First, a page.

• You can make this cream and store it for future use as long as you remember to shake the bottle before you use it.
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    Oil your feet before bed. The best time to moisturizer your feet is right before bed. And you can moisturize your feet with more than just store-bought moisturizer — you can also use vegetable oil. Simply apply a layer of vegetable oil to your feet before bed and then put on a pair of thick socks. Leave the socks on all night while you sleep and then wipe off any excess oil in the morning.[22]
    • Vegetable oil (and other oils) can stain fabrics, including your socks and sheets. The best socks to use in this situation are wool socks, as the wool absorbs the oil and doesn’t stain. If you can’t use wool socks (or if they’re too hot) use a pair of old socks instead.
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    Create your own overnight foot mask. Your face, hands and hair can benefit from masks — so can your feet! It’s easy to make your own at home using 1 tablespoon of Vaseline (or another similar product) and the juice from 1 lemon. Mix the Vaseline and lemon juice together in a bowl and apply the mixture to your clean feet before bed. Wear a pair of socks on your feet all night and wipe off the excess Vaseline with a towel in the morning.[23]
    • Dedicate a pair of old socks to this process so you don’t have to worry about the Vaseline staining them, or your sheets.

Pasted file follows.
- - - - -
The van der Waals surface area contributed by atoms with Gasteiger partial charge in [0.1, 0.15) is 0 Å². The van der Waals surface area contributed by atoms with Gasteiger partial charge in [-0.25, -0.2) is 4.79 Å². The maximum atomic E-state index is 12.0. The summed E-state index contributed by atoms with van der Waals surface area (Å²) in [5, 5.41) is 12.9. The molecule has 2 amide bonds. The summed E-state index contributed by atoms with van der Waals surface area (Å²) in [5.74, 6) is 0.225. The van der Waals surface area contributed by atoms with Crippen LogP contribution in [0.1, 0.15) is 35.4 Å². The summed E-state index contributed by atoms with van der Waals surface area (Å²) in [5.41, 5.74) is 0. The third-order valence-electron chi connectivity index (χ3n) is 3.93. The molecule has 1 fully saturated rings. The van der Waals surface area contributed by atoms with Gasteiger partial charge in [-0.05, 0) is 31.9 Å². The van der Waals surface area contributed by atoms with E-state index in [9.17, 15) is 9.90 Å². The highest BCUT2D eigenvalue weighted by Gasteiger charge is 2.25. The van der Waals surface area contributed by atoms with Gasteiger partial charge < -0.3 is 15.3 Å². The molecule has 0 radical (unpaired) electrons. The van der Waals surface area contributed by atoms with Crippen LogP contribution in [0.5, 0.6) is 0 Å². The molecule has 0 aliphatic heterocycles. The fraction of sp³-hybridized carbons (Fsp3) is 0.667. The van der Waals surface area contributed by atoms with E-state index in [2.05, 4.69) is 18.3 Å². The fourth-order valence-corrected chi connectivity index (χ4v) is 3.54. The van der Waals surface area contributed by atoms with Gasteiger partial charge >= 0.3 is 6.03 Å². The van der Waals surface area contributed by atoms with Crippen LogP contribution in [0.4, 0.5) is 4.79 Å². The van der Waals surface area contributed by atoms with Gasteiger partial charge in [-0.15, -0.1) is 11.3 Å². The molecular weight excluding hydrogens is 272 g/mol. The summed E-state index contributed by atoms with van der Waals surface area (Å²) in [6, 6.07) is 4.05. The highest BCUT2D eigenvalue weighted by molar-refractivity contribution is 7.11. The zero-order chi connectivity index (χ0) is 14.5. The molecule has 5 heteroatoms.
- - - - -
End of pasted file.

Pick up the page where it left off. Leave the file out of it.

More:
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    Try paraffin wax to moisturize your feet. Aestheticians often use paraffin wax as part of a spa pedicure, but you can also use paraffin wax at home. Simply melt the wax in a large bowl in the microwave and add an equal amount of mustard oil after the wax is melted. (The mustard oil is what moisturizes your feet.) Dip each of your feet in the bowl of wax (once it’s cool enough) twice, waiting enough time between dips to make sure the wax has dried on your feet. Then wrap your feet in plastic wrap or a plastic bag for 15 minutes. Remove the plastic and the wax at the same time.[24]


  • Nail polish remover comes in acetone and non-acetone versions. The acetone version works better at removing nail polish, but it is also harsher on your skin and nails. If you’re prone to dry and brittle nails, or you remove nail polish a lot, you may want to use the non-acetone version. The non-acetone version is gentler on your skin and nails, but may take a little more 'elbow grease’ to remove the nail polish.[25]


  • People with diabetes (or any other condition that impacts the blood flow to your feet) need to pay special attention to the condition of their feet and may be at greater risk of complications from calluses. In these cases it is best to see your doctor before attempting any at-home treatments.[26]

Sources and Citations

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Categories: Hand and Foot Care